Left and center:  glasswing sp.  Right:  Banded Peacock

            

Left:  Erato Heliconian; center:  Isabella's Heliconian; right:  some kind of rubyspot

After lunch we kissed Rosabel goodbye and headed up the hill a little to a place called Cerro Jefe, because Tony felt the tanager display at Rosa’s could have been better. We found one fruiting tree that was alive with stuff: several Blue-gray Tanagers, another Golden-hooded, some Thick-billed Euphonias, a molting Summer Tanager, a Philadelphia Vireo, and several Olive Tanagers that showed off nicely.

We headed down to Tocumen Marsh after that, stopping at a gas station for a potty stop where there was a knockout Variable Seedeater! The marsh is next to the airport and had heavy security (complete with yapping dogs), but the little ponds had loads of stuff: Boat-billed Heron, both Ringed and Amazon Kingfishers, both "big kiskadees" and "little kiskadees", a Gray Kingbird (which I guess was quite unusual), Ruddy-breasted Seedeater, and Yellow-billed Cacique, plus a real Sapphire-throated Hummer (I thought I was seeing them at the Canopy Tower, but Tony assured me I wasn’t)! A pair of Orchard Orioles zipped across, and we heard Buff-breasted Wrens behind us; I was having trouble separating the Thryothorus wrens by song, but Jose clued me in that Buff-breasted are found in more open areas, whereas the Bay Wren is expected in deeper woods around riparian areas. We also had a nice selection of raptors, with Yellow-headed Caracara, Roadside Hawk, Merlin, Snail Kite, and a lovely Pearl Kite (a recent colonizer to Panama) that sailed over!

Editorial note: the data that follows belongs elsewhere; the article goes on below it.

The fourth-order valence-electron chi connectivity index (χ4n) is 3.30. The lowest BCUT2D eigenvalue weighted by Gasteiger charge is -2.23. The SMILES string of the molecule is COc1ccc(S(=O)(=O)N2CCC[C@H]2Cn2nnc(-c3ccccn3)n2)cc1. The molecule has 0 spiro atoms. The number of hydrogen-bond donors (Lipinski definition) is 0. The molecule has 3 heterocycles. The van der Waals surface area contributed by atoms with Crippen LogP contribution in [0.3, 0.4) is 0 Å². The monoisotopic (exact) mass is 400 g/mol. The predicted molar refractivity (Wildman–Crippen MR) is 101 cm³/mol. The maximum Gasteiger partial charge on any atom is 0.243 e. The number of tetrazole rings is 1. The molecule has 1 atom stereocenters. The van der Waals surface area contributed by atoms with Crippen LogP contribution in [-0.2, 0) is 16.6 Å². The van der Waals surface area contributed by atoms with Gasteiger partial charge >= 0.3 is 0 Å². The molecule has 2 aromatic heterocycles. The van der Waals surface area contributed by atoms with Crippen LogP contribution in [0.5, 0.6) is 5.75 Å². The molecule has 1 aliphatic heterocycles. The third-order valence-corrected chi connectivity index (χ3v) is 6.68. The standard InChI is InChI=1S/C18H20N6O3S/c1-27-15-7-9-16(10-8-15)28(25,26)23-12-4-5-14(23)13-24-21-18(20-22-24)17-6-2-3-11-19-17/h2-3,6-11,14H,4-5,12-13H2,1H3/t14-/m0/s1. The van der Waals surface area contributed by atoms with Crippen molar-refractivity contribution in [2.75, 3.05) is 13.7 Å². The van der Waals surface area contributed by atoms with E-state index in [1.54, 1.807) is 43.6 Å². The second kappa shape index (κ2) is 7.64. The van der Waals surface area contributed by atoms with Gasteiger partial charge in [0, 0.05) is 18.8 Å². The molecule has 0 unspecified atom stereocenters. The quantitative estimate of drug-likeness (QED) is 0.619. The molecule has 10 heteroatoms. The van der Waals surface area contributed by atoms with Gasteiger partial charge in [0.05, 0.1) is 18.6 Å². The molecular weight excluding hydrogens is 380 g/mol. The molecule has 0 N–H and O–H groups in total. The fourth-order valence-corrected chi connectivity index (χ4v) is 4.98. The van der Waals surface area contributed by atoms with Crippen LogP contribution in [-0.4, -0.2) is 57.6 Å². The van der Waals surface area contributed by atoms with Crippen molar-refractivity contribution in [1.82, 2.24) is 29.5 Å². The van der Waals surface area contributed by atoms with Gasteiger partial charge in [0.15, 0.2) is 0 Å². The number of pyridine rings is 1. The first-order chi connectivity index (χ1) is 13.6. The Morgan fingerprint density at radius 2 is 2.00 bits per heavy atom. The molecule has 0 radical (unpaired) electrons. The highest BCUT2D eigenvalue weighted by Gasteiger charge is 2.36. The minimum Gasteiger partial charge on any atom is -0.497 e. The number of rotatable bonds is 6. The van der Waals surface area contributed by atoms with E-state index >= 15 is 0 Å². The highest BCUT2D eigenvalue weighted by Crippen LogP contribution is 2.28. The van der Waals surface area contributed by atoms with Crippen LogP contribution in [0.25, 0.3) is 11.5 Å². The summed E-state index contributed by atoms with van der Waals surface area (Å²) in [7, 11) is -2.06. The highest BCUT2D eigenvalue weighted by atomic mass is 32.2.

Tocumen Marsh near the airport had lots of goodies, including Spectacled Caiman, Yellow-headed Caracara, and Yellow-billed Cacique

                   

L-R:  Snail Kite, Gray Kingbird, Tropical Kingbird, and Ringed Kingfishers

         

Amazon Kingfishers       

We tore ourselves away from there, and while our driver valiantly got us down a road like the one Jip got stuck on in Arizona, we enjoyed Smooth-billed Anis in the rice fields! When we finally got to the other side we enjoyed a few more goodies such as Crested Caracara, a nappy female Black-throated Mango, another Sapphire-throated Hummer, and a Yellow Warbler that I tried to make into something exotic... A flock of Wood Storks got everyone excited, but I opted to digiscope the Blue-black Grassquit they had previously found! But the real treat that we almost overlooked was a Lesser Yellow-headed Vulture that came sailing over, the first one on a VENT trip to the Canopy Tower! (They must have at least been potential, however, as they were on the checklist...) On the walk back we saw him again, skimming low over the fields doing his harrier bit, and giving great looks at the pale upper primaries!

       

Native habitat (in the background) has been cleared for rice fields.  Birds here included Blue-black Grassquit and a Lesser Yellow-headed Vulture that we almost overlooked as just another TV...

We headed back after that via the downtown area, where Bob S. Spotted a frigatebird as we were skimming the coast! We enjoyed a great dinner after that, after which we did the lists and then crashed...

    Panama City skyline on the way back to the CT

Continue to the Caribbean Side

Return to the Canopy Tower